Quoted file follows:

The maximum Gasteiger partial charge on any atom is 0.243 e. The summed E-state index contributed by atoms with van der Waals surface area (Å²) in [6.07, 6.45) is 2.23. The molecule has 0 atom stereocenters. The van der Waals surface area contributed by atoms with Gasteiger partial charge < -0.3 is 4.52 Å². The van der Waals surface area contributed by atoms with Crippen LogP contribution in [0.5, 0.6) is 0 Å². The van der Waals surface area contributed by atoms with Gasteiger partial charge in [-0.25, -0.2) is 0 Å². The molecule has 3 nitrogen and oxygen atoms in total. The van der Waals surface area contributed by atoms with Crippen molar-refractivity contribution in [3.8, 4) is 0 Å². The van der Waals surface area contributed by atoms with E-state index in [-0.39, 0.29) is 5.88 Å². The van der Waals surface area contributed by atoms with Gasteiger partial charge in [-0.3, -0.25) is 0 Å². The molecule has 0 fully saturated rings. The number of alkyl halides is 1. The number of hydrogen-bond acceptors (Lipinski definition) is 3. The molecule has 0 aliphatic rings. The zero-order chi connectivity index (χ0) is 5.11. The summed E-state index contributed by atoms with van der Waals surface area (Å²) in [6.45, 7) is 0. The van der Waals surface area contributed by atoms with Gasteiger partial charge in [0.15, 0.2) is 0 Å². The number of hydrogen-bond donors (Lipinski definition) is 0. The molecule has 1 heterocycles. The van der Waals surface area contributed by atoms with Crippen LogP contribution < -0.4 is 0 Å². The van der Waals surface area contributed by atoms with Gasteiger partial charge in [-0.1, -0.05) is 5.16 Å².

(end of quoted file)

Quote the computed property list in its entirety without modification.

The maximum Gasteiger partial charge on any atom is 0.243 e. The summed E-state index contributed by atoms with van der Waals surface area (Å²) in [6.07, 6.45) is 2.23. The molecule has 0 atom stereocenters. The van der Waals surface area contributed by atoms with Gasteiger partial charge < -0.3 is 4.52 Å². The van der Waals surface area contributed by atoms with Crippen LogP contribution in [0.5, 0.6) is 0 Å². The van der Waals surface area contributed by atoms with Gasteiger partial charge in [-0.25, -0.2) is 0 Å². The molecule has 3 nitrogen and oxygen atoms in total. The van der Waals surface area contributed by atoms with Crippen molar-refractivity contribution in [3.8, 4) is 0 Å². The van der Waals surface area contributed by atoms with E-state index in [-0.39, 0.29) is 5.88 Å². The van der Waals surface area contributed by atoms with Gasteiger partial charge in [-0.3, -0.25) is 0 Å². The molecule has 0 fully saturated rings. The number of alkyl halides is 1. The number of hydrogen-bond acceptors (Lipinski definition) is 3. The molecule has 0 aliphatic rings. The zero-order chi connectivity index (χ0) is 5.11. The summed E-state index contributed by atoms with van der Waals surface area (Å²) in [6.45, 7) is 0. The van der Waals surface area contributed by atoms with Gasteiger partial charge in [0.15, 0.2) is 0 Å². The number of hydrogen-bond donors (Lipinski definition) is 0. The molecule has 1 heterocycles. The van der Waals surface area contributed by atoms with Crippen LogP contribution < -0.4 is 0 Å². The van der Waals surface area contributed by atoms with Gasteiger partial charge in [-0.1, -0.05) is 5.16 Å².